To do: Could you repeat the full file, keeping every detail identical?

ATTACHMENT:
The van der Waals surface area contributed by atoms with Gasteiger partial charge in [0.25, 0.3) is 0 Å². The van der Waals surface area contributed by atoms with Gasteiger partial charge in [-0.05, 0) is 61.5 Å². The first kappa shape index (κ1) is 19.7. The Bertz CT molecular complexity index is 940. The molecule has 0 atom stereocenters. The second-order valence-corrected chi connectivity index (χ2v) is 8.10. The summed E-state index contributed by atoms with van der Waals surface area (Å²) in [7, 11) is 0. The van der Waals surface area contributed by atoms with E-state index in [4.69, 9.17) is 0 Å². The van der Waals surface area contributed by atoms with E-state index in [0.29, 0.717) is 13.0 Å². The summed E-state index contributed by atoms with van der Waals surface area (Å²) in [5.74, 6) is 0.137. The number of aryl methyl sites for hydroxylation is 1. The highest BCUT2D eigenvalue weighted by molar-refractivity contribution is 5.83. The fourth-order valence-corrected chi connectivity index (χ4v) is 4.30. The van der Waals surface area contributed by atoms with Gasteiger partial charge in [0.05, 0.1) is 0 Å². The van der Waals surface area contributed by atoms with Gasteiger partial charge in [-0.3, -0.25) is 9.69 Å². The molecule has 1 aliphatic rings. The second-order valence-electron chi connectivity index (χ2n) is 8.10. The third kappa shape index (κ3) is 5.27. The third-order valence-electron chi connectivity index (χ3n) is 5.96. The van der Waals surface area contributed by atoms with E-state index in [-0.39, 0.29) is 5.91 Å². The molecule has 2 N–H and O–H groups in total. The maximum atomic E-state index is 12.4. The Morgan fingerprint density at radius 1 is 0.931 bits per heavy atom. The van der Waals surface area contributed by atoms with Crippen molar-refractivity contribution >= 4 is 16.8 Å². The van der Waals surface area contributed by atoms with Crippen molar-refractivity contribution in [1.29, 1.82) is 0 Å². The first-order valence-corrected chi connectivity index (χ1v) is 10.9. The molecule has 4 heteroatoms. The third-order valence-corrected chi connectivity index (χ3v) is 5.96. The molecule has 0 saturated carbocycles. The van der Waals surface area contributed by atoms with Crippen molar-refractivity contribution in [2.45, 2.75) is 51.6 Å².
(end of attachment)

The van der Waals surface area contributed by atoms with Gasteiger partial charge in [0.25, 0.3) is 0 Å². The van der Waals surface area contributed by atoms with Gasteiger partial charge in [-0.05, 0) is 61.5 Å². The first kappa shape index (κ1) is 19.7. The Bertz CT molecular complexity index is 940. The molecule has 0 atom stereocenters. The second-order valence-corrected chi connectivity index (χ2v) is 8.10. The summed E-state index contributed by atoms with van der Waals surface area (Å²) in [7, 11) is 0. The van der Waals surface area contributed by atoms with E-state index in [4.69, 9.17) is 0 Å². The van der Waals surface area contributed by atoms with E-state index in [0.29, 0.717) is 13.0 Å². The summed E-state index contributed by atoms with van der Waals surface area (Å²) in [5.74, 6) is 0.137. The number of aryl methyl sites for hydroxylation is 1. The highest BCUT2D eigenvalue weighted by molar-refractivity contribution is 5.83. The fourth-order valence-corrected chi connectivity index (χ4v) is 4.30. The van der Waals surface area contributed by atoms with Gasteiger partial charge in [0.05, 0.1) is 0 Å². The van der Waals surface area contributed by atoms with Gasteiger partial charge in [-0.3, -0.25) is 9.69 Å². The molecule has 1 aliphatic rings. The second-order valence-electron chi connectivity index (χ2n) is 8.10. The third kappa shape index (κ3) is 5.27. The third-order valence-electron chi connectivity index (χ3n) is 5.96. The van der Waals surface area contributed by atoms with E-state index in [-0.39, 0.29) is 5.91 Å². The molecule has 2 N–H and O–H groups in total. The maximum atomic E-state index is 12.4. The Morgan fingerprint density at radius 1 is 0.931 bits per heavy atom. The van der Waals surface area contributed by atoms with Crippen molar-refractivity contribution >= 4 is 16.8 Å². The van der Waals surface area contributed by atoms with Crippen molar-refractivity contribution in [1.29, 1.82) is 0 Å². The first-order valence-corrected chi connectivity index (χ1v) is 10.9. The molecule has 4 heteroatoms. The third-order valence-corrected chi connectivity index (χ3v) is 5.96. The molecule has 0 saturated carbocycles. The van der Waals surface area contributed by atoms with Crippen molar-refractivity contribution in [2.45, 2.75) is 51.6 Å².